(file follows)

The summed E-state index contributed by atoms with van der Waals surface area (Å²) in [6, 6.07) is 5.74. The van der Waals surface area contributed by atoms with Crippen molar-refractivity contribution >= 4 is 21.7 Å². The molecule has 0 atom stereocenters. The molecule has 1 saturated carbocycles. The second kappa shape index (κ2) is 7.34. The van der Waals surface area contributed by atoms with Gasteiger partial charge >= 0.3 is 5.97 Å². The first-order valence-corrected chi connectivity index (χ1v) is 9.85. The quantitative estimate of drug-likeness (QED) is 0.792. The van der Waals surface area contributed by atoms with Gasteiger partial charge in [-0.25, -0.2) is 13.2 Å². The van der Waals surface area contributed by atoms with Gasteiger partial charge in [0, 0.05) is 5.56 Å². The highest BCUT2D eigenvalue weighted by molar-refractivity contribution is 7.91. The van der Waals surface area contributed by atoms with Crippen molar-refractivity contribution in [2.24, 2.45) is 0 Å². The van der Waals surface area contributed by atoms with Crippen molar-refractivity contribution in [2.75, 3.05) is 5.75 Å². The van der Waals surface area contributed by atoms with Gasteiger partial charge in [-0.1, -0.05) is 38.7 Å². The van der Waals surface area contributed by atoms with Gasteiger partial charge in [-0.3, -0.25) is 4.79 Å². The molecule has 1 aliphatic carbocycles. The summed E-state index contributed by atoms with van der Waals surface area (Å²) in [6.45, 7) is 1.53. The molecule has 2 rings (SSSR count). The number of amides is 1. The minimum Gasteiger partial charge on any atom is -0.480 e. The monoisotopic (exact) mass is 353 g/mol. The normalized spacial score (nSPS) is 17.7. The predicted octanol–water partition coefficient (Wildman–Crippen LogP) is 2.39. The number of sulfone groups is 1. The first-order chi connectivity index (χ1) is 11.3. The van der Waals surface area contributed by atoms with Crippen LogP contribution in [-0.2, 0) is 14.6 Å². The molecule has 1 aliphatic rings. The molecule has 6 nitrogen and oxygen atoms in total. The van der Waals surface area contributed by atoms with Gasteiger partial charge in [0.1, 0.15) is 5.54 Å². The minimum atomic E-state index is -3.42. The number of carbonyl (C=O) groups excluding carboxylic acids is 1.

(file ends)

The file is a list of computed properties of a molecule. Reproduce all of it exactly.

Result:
The summed E-state index contributed by atoms with van der Waals surface area (Å²) in [6, 6.07) is 5.74. The van der Waals surface area contributed by atoms with Crippen molar-refractivity contribution >= 4 is 21.7 Å². The molecule has 0 atom stereocenters. The molecule has 1 saturated carbocycles. The second kappa shape index (κ2) is 7.34. The van der Waals surface area contributed by atoms with Gasteiger partial charge >= 0.3 is 5.97 Å². The first-order valence-corrected chi connectivity index (χ1v) is 9.85. The quantitative estimate of drug-likeness (QED) is 0.792. The van der Waals surface area contributed by atoms with Gasteiger partial charge in [-0.25, -0.2) is 13.2 Å². The van der Waals surface area contributed by atoms with Gasteiger partial charge in [0, 0.05) is 5.56 Å². The highest BCUT2D eigenvalue weighted by molar-refractivity contribution is 7.91. The van der Waals surface area contributed by atoms with Crippen molar-refractivity contribution in [2.24, 2.45) is 0 Å². The van der Waals surface area contributed by atoms with Crippen molar-refractivity contribution in [2.75, 3.05) is 5.75 Å². The van der Waals surface area contributed by atoms with Gasteiger partial charge in [-0.1, -0.05) is 38.7 Å². The van der Waals surface area contributed by atoms with Gasteiger partial charge in [-0.3, -0.25) is 4.79 Å². The molecule has 1 aliphatic carbocycles. The summed E-state index contributed by atoms with van der Waals surface area (Å²) in [6.45, 7) is 1.53. The molecule has 2 rings (SSSR count). The number of amides is 1. The minimum Gasteiger partial charge on any atom is -0.480 e. The monoisotopic (exact) mass is 353 g/mol. The normalized spacial score (nSPS) is 17.7. The predicted octanol–water partition coefficient (Wildman–Crippen LogP) is 2.39. The number of sulfone groups is 1. The first-order chi connectivity index (χ1) is 11.3. The van der Waals surface area contributed by atoms with Crippen LogP contribution in [-0.2, 0) is 14.6 Å². The molecule has 1 aliphatic rings. The molecule has 6 nitrogen and oxygen atoms in total. The van der Waals surface area contributed by atoms with Gasteiger partial charge in [0.1, 0.15) is 5.54 Å². The minimum atomic E-state index is -3.42. The number of carbonyl (C=O) groups excluding carboxylic acids is 1.